WICHITA, Kan. (KSNW) – Meal debt for Kansas schools spiked nearly six times in the past year, according to a new study. Researchers tracked the rise in unpaid meals back to the end of a pandemic-related program, which temporarily kept all students fed for free.

In the year since universal free school meals ended, debt went from $4 million to $23 million, according to Kansas Appleseed.

This week, Hays USD 489 started offering free breakfast for all students

The end of pandemic era meal programs marked the start of new troubles for Hays Public Schools.

“We realized that kids who are hungry, they sometimes can’t focus on their learning, and they sometimes struggle with behavior,” said USD 489 Superintendent Ron Wilson.

“There’s all sorts of research out there that quality learning can’t really happen on an empty stomach,” said Jessica Younker, USD 489 food service coordinator. “When kids are more focused on their tummy growling when they’re supposed to be learning.”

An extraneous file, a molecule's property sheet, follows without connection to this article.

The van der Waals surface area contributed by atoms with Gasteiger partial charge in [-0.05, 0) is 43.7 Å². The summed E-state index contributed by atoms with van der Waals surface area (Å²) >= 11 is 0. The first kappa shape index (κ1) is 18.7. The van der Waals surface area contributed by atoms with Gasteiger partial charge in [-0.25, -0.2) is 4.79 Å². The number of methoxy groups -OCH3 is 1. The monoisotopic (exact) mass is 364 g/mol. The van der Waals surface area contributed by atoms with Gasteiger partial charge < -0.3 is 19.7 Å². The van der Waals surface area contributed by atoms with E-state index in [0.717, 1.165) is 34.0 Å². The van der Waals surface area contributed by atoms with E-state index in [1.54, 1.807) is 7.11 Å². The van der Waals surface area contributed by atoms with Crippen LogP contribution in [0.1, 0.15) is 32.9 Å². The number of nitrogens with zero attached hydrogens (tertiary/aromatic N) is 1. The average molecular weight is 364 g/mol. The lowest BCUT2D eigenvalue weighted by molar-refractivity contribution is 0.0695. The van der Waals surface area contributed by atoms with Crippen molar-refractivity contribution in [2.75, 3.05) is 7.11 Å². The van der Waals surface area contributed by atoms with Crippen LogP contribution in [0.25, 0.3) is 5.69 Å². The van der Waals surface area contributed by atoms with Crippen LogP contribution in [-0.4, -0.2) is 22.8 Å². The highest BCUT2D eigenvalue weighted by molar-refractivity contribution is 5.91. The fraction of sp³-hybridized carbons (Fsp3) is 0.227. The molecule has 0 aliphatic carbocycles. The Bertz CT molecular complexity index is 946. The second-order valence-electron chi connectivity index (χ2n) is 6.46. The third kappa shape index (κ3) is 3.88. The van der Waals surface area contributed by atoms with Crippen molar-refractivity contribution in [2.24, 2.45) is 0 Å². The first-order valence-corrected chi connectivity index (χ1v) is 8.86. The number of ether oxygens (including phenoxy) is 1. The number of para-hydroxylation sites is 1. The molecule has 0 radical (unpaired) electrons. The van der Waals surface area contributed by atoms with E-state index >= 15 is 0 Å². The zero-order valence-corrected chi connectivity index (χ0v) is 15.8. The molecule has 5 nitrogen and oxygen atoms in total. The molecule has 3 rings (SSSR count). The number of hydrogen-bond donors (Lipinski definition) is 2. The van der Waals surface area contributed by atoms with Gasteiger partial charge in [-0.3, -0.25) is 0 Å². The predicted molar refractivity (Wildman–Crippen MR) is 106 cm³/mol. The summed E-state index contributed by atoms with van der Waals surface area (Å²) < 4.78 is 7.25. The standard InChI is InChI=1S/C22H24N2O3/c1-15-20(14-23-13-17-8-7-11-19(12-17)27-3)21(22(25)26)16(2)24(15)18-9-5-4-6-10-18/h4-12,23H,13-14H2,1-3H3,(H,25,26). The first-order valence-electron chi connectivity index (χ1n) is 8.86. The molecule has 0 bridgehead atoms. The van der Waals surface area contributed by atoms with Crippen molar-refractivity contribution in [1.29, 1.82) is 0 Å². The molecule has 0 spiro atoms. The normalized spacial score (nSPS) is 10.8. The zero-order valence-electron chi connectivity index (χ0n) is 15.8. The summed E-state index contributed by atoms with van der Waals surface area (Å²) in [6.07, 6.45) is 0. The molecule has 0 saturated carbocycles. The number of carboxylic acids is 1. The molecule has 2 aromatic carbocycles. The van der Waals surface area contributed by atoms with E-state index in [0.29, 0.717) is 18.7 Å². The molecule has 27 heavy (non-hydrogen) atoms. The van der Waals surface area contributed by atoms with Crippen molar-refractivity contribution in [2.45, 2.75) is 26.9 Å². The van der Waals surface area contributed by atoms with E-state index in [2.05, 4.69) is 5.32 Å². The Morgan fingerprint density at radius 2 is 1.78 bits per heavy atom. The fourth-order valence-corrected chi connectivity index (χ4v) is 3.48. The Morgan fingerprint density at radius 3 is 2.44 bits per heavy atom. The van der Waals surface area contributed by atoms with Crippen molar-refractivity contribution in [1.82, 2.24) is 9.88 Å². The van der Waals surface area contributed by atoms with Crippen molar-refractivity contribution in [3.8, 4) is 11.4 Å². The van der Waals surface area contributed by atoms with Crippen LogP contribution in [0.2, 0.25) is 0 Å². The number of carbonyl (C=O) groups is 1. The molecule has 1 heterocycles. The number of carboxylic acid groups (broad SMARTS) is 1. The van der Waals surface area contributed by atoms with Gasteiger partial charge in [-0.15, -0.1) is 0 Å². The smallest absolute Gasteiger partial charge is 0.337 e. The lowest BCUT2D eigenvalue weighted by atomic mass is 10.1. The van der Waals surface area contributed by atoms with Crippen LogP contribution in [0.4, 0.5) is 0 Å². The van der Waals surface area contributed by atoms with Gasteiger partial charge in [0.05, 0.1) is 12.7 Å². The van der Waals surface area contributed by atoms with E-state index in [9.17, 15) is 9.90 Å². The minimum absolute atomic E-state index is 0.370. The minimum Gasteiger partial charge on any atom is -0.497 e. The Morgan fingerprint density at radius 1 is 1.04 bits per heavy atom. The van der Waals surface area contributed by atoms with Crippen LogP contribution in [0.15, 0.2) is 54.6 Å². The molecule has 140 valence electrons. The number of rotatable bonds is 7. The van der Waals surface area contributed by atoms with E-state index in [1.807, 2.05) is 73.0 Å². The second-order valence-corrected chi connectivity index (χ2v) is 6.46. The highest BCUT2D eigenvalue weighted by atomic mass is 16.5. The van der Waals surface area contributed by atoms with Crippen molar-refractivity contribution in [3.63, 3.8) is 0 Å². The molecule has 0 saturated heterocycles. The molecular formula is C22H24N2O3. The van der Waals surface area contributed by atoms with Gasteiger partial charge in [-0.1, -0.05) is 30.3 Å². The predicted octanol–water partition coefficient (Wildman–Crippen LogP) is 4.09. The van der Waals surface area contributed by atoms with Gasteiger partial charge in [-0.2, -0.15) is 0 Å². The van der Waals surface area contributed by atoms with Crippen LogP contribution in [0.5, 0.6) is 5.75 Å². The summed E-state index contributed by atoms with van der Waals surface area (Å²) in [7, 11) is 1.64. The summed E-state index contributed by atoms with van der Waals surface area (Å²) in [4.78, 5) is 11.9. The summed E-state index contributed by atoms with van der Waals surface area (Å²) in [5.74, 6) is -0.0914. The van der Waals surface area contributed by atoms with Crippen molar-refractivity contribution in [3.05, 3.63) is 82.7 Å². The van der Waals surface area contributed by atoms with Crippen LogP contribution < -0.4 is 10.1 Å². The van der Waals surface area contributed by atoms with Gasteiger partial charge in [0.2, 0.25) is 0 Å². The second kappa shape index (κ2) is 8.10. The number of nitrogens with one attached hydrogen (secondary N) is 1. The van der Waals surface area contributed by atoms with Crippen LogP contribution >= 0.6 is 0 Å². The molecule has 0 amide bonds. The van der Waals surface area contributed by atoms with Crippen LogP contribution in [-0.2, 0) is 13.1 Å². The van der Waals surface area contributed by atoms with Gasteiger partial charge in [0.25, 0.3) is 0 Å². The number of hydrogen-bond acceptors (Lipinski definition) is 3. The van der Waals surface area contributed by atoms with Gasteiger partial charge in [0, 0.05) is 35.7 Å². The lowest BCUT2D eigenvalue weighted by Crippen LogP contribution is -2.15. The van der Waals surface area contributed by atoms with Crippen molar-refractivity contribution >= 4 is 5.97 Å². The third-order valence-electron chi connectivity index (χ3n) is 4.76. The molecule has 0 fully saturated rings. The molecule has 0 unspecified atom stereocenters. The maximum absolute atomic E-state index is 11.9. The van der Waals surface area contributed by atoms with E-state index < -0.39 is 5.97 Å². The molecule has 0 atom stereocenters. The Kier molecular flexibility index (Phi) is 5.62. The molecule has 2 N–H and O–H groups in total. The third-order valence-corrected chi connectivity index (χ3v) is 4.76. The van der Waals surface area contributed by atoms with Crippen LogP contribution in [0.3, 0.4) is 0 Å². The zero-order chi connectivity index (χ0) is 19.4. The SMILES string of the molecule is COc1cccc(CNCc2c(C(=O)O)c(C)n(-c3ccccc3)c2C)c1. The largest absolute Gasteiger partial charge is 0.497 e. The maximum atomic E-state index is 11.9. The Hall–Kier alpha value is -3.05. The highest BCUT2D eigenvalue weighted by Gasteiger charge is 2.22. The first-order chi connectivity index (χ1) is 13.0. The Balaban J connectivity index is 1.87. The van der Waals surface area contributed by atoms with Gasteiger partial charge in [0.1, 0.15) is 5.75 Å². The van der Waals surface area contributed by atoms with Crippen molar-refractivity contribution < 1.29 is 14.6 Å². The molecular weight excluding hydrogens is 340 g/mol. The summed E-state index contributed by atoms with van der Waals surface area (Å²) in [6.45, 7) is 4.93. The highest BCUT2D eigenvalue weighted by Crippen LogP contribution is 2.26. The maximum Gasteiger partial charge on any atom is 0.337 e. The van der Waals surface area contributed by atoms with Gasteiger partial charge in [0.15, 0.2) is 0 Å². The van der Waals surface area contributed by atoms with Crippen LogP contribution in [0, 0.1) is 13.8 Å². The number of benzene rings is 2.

For now, Hays district leaders are using funds left over from the federal free meal program to provide free breakfast for all students.

In the future, if enough students participate, schools can access more meal funding.

“If more of the kids who qualify for free come and eat breakfast, then that will help cover the extra cost of those who don’t normally qualify for free,” Younker said.

Offering everyone the free breakfast option helps to eliminate the stigma that can come with it.

“Sometimes kids who can get free breakfast, they are the only ones who are eating breakfast,” Wilson said. “So they get singled out.”

Free meals ease the financial burden for families already facing an economically challenging time, according to Kansas Appleseed.

“Your priority is for your family to be housed and fed, and your hope is that when they go to school, that is taken care of,” said Martha Terhaar, Kansas Appleseed’s thriving advocate.

The superintendent says the district is providing free breakfast through the end of the year. They will then decide whether it makes financial sense to keep the program going.